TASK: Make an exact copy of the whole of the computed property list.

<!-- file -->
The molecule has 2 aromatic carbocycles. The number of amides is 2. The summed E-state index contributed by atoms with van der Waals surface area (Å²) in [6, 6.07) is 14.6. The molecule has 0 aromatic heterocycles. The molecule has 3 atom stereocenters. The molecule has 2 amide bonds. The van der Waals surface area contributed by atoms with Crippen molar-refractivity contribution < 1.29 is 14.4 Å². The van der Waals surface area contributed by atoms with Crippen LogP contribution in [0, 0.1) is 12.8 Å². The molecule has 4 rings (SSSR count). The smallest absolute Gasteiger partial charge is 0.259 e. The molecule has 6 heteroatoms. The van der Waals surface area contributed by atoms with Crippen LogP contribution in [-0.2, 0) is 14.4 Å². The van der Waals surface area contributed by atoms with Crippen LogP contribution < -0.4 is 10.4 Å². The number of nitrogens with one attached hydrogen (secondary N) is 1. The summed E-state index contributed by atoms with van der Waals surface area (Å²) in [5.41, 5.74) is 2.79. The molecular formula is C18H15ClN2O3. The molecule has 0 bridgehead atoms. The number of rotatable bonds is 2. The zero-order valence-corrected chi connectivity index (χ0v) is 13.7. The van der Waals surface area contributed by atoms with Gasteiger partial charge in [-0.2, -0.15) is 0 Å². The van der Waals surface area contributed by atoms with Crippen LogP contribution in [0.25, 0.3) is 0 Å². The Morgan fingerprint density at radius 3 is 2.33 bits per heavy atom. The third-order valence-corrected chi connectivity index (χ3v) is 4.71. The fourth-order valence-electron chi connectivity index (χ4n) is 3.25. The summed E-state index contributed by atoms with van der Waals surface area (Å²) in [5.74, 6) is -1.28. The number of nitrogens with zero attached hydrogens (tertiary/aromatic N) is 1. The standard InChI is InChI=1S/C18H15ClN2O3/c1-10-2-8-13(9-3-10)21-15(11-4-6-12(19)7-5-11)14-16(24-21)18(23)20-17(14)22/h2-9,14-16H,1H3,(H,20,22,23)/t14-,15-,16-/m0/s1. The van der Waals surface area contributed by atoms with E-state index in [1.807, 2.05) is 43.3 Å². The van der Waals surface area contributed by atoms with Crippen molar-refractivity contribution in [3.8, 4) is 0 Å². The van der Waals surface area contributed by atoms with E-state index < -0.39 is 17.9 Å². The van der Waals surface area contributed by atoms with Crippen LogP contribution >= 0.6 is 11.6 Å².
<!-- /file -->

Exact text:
The molecule has 2 aromatic carbocycles. The number of amides is 2. The summed E-state index contributed by atoms with van der Waals surface area (Å²) in [6, 6.07) is 14.6. The molecule has 0 aromatic heterocycles. The molecule has 3 atom stereocenters. The molecule has 2 amide bonds. The van der Waals surface area contributed by atoms with Crippen molar-refractivity contribution < 1.29 is 14.4 Å². The van der Waals surface area contributed by atoms with Crippen LogP contribution in [0, 0.1) is 12.8 Å². The molecule has 4 rings (SSSR count). The smallest absolute Gasteiger partial charge is 0.259 e. The molecule has 6 heteroatoms. The van der Waals surface area contributed by atoms with Crippen LogP contribution in [-0.2, 0) is 14.4 Å². The van der Waals surface area contributed by atoms with Crippen LogP contribution < -0.4 is 10.4 Å². The number of nitrogens with one attached hydrogen (secondary N) is 1. The summed E-state index contributed by atoms with van der Waals surface area (Å²) in [5.41, 5.74) is 2.79. The molecular formula is C18H15ClN2O3. The molecule has 0 bridgehead atoms. The number of rotatable bonds is 2. The zero-order valence-corrected chi connectivity index (χ0v) is 13.7. The van der Waals surface area contributed by atoms with Gasteiger partial charge in [-0.2, -0.15) is 0 Å². The van der Waals surface area contributed by atoms with Crippen LogP contribution in [0.25, 0.3) is 0 Å². The Morgan fingerprint density at radius 3 is 2.33 bits per heavy atom. The third-order valence-corrected chi connectivity index (χ3v) is 4.71. The fourth-order valence-electron chi connectivity index (χ4n) is 3.25. The summed E-state index contributed by atoms with van der Waals surface area (Å²) in [5.74, 6) is -1.28. The number of nitrogens with zero attached hydrogens (tertiary/aromatic N) is 1. The standard InChI is InChI=1S/C18H15ClN2O3/c1-10-2-8-13(9-3-10)21-15(11-4-6-12(19)7-5-11)14-16(24-21)18(23)20-17(14)22/h2-9,14-16H,1H3,(H,20,22,23)/t14-,15-,16-/m0/s1. The van der Waals surface area contributed by atoms with E-state index in [1.807, 2.05) is 43.3 Å². The van der Waals surface area contributed by atoms with Crippen molar-refractivity contribution in [3.8, 4) is 0 Å². The van der Waals surface area contributed by atoms with E-state index < -0.39 is 17.9 Å². The van der Waals surface area contributed by atoms with Crippen LogP contribution >= 0.6 is 11.6 Å².